A cruise to see Mitre Peak is one of the best ways to visit Milford Sound

Best Way To Visit Milford Sound | Ultimate Guide & Tips

Breathtaking Milford Sound is one of the most popular destinations in New Zealand, sometimes even referred to as the 8th wonder of the world. From the dramatic cliffs that solemnly tower over the glass-like sea, to waterfalls that pulse down lush greenery, alcoves so quiet you can hear the birds sing, and the tumultuous Tasman Sea at its far end, Milford is mesmerizing. Especially on a sunny day. But even on a rainy day, which happens more often than not, Milford Sound is still beautiful. Its cliffs become shrouded in mist, the waterfalls multiply, and the air turns melancholy and mysterious. I’ve been lucky to be here for both and have created this guide on the best way to visit Milford Sound, including how to get here, how to plan your day, what to expect, and tips on the best way to experience it.

Taking a cruise is the best way to visit Milford Sound

About Milford Sound

Milford Sound is located on the southwestern coast of the South Island. Although it’s called Milford Sound, it’s not actually a ‘sound’, it’s a ‘fiord’. Fiords are carved by erosion from ancient glaciers, like Milford was many thousands of years ago. Sounds which Milford was mistaken for are created when the sea floods a river valley.

The glaciers that so elegantly carved this area left the tumble of cliffs and gullies here and carried in giant rocks. These rocks now serve as a barrier, keeping the waters of the fiord calm and protecting it from ocean swells.

Milford Sound is the wettest inhabited place in New Zealand and one of the wettest places in the world with almost 200 days of rain a year. Annual rainfall reaches a crazy 22’ (7 m) a year. In fact, Milford Sound has been known to get almost 10” (250 mm) in 24 hours!

Seeing the sights via cruise is the best way to visit Milford Sound

Because if this, it’s likely to be raining when you visit. In fact, the rainiest season is during the summer months, when most people visit. And while Milford Sound is beautiful in all conditions, a calm, sunny day here is much more majestic.

Top Sights At Milford Sound

Mitre Peak

Mitre Peak is close to the shore, so is one of the first things you will see. It’s the tall peak in the photo below.

A cruise to see Mitre Peak is one of the best ways to visit Milford Sound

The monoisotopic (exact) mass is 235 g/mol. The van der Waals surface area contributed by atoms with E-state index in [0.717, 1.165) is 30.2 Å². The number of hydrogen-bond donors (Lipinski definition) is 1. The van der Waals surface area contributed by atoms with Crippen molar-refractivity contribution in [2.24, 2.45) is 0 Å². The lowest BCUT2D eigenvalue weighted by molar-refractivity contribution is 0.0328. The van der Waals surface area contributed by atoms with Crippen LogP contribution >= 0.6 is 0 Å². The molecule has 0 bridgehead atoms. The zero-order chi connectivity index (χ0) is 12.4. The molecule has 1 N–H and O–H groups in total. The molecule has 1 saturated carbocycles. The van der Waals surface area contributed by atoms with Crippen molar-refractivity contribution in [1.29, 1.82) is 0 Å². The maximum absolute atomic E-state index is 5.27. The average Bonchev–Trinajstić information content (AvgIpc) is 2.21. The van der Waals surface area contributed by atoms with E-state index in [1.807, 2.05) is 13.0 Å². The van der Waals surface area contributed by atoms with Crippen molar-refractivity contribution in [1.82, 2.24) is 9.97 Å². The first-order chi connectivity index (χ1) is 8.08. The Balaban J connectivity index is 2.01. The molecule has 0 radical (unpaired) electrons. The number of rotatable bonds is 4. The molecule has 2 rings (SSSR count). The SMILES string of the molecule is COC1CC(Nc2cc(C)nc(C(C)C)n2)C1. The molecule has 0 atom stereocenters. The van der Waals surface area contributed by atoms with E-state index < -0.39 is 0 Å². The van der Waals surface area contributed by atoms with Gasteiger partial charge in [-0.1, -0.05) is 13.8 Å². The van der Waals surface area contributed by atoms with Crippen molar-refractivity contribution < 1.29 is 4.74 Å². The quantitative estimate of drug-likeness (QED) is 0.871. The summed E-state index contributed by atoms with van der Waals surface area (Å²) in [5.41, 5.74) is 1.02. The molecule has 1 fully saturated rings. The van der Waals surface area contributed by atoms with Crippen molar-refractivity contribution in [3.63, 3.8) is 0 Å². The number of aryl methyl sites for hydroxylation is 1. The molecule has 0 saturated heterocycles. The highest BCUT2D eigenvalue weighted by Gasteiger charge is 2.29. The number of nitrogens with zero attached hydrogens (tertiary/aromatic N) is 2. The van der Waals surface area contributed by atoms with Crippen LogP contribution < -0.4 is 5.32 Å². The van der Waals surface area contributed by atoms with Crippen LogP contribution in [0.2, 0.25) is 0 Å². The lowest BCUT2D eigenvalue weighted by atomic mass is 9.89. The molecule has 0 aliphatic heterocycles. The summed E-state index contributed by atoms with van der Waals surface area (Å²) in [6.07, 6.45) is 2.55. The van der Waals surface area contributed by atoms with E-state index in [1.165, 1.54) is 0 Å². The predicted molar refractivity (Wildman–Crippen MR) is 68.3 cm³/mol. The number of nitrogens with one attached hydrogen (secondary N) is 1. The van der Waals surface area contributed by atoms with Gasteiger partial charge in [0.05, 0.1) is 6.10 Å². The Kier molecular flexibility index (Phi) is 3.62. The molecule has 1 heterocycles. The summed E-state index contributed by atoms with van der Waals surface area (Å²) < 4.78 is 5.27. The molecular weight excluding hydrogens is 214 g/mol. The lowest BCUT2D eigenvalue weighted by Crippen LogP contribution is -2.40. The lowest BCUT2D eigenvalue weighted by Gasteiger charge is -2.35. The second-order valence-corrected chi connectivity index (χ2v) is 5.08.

Mitre Peak

This magnificent peak, which gets its name as its shape resembles a bishop’s mitre, is the highest in Milford Sound, rising up 5,560’ (1,690 m).

Sinbad Gully

Sinbad Gully is the low lying area just to the left of Mitre Peak.

Lady Bowen Falls

Lady Bowen Falls is also close to the shore, but on the east side of Milford Sound. This is the biggest permanent waterfall here at 531’ (162 m). Bowen Falls flows from Bowen River, which also provides both drinking water and electricity to the Milford Sound area.

A cruise to see Lady Bowen Falls in one of the best ways to visit Milford Sound
Lady Bowen Falls

Stirling Falls

Stirling Falls is the second largest permanent waterfall in Milford Sound, at 508’ (155 m). It’s known as Wai Manu Falls in Māori, which means cloud on water.

Stirling Falls

Some cruises pass by close enough that you get misted by it, also known as a ‘glacial facial’.

To get a feel for the massive scale of these cliffs, notice the tiny boat to the left of the waterfall.

Fairy Falls

Fairy falls is much smaller than Lady Bowen and Stirling Falls. In fact, if it hasn’t rained recently, it may even be dry. This means it’s not a permanent waterfall here.

Our captain took us almost directly below this delightful waterfall and told us to look for rainbows as we looked up, which we did see glimpses of. We also got misted by this waterfall, which he said was good luck.

Seal Rock

Seal Rock is one of the few rocks here that doesn’t have a sheer face, so New Zealand Fur Seals are usually basking here during the day. These seal were almost hunted to extinction for their fur in the 1800’s, but are now protected and thriving.

The Fur Seal are not the only wildlife that you can see in Milford Sound, but they are the most likely. You can also see dolphins, penguins, kea (an alpine parrot), and Kiwi (although they are nocturnal). Some visitors have even been lucky enough to see the endangered Southern Right Whale.

Mount Kimberly

Mount Kimberly is another impressive peak at 4,271’ (1,302 m). It also has the name The Lion, which it is said to get from its shape.

The Tasman Sea

The Tasman Sea is at the far end of Milford Sound. It’s named after Abel Tasman who navigated it in 1642. Its Māori name is Te Tai-o-Rēhua.

Foreshore Walk

Foreshore Walk is a .25 mile (400 m) loop walk along the edge of the water with beautiful viewpoints and information panels on Milford Sound. It starts at the car park and wanders through the beech forest along the water’s edge.

Milford Sound Foreshore Walk is one of the key stops on the drive between Te Anau and Milford Sound
Foreshore Walk

This walk is perfect to do before your cruise starts. Keep an eye out for Kea Birds as you may be able to spot one here.